Tuscan meningitis outbreak spurs injections

The mystery outbreak of meningitis in Tuscany has claimed another victim, causing health authorities to renew their calls for Tuscans to get vaccinated against the disease.

Tuscan meningitis outbreak spurs injections
A mystery meningitis outbreak in Tuscany has prompted a mass vaccination campaign. Photo: U.S Army Corps/Flickr

A 44-year-old woman died from meningitis in Prato on Monday.

In September there were 32 cases of meningitis across the province, causing seven deaths, six from meningitis C, and one from meningitis B, Pisa Today reported.

Following the latest death, Stefania Saccardi, the regional healthcare councillor for Florence, renewed calls for Tuscans to get the meningococcal vaccination, which protects against both forms of the disease.

“It prevents the risk of contracting the disease and protects those vaccinated and those around them,” she said in a statement.

At present, the cause of the outbreak remains a mystery.

“We can't explain the outbreak of meningitis C in Tuscany – but we are working with health authorities to monitor the situation to find a response,” Saccardi said.

Following the first cases in September, Tuscany launched a huge vaccination drive mobilizing thousands of doctors who have so far vaccinated more than 150,000 people under the age of 45.

But amid healthcare concerns in Tuscany, the National Health Institute has expressed concerns over the drop in the number of children across Italy being vaccinated against various diseases.

Data published on Tuesday by La Stampa showed that in 2014, 95 percent of Italian children were vaccinated against polio, while only 84 percent of children were vaccinated against parotitis and rosiola – a four percent reduction on the previous year.

In light of the figures the National Institute of Health told the newspaper that “forgotten” diseases could re-emerge across Italy if vaccination rates continued to fall.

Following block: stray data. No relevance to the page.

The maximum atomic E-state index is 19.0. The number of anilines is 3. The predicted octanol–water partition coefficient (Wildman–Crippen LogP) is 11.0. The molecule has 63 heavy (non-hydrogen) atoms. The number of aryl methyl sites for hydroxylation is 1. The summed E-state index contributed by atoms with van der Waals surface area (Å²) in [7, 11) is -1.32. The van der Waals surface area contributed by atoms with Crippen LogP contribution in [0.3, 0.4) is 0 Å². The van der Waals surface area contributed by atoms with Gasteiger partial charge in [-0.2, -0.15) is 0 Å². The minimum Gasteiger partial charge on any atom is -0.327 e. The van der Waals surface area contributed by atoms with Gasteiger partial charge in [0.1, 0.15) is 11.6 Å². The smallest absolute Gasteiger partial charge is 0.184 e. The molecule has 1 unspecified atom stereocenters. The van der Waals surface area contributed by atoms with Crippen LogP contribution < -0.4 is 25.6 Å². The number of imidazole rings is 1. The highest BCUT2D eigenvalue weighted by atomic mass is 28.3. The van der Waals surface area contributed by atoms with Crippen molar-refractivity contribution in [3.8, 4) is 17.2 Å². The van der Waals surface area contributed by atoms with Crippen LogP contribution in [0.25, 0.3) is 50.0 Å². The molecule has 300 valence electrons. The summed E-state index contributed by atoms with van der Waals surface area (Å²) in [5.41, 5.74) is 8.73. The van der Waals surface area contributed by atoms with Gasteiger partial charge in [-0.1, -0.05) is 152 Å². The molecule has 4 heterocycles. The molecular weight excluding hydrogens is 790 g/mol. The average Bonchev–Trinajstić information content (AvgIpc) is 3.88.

Member comments

Log in here to leave a comment.
Become a Member to leave a comment.


Italian researchers discover 14 descendants of Leonardo Da Vinci living in Tuscany

Historians are searching for relatives of the Italian Renaissance artist as a study of his genealogy aims to ‘better understand his genius’.

Italian researchers discover 14 descendants of Leonardo Da Vinci living in Tuscany
Vinci, the Tuscan village where Leonardo Da Vinci was born. Photo: Filippo Monteforte/AFP

The researchers behind the project, which has spanned several decades, say they have so far found 14 living relatives aged one and 85.

All of them live in the region of Tuscany, where the painter, scientist, engineer and architect was born in 1452.

READ ALSO: Eight things you might not know about Leonardo Da Vinci

The findings form part of a decades-long project, led by art historians Alessandro Vezzosi and Agnese Sabato.

The study’s findings, published in the Human Evolution journal, document the male line over the past 690 years, through 21 generations.

Though Da Vinci never married and had no children, he had at least 22 half-brothers, according to researchers.

Born in the Tuscan town of Vinci, he was the illegitimate son of a local notary.

READ ALSO: Vinci, the Tuscan paradise where Leonardo’s genius bloomed

Vezzosi told the Ansa news agency that by 2016 “we had already identified 35 of Leonardo’s living relatives, but they were mostly indirect, in the female line, as in the best-known case of the director Franco Zeffirelli.”

“So they were not people who could give us useful information on Leonardo’s DNA and in particular on the Y chromosome, which is transmitted to male descendants and remains almost unchanged for 25 generations”.

He said the 14 living descendants identified in the study, through painstaking research over the decades, were from the male line.

READ ALSO: Da Vinci’s ‘claw hand’ left him unable to hold palette: researchers

“They are aged between one and 85, they don’t live right in Vinci but in neighbouring towns as far away as Versilia (on the Tuscan coast) and they have ordinary jobs such as a clerk, a surveyor, an artisan,” Vezzosi said.

The relatives’ DNA samples will be analysed in the coming months by the international Leonardo Da Vinci DNA Project, led by the Jesse Ausubelof Rockefeller University in New York and supported by the Richard Lounsbery Foundation.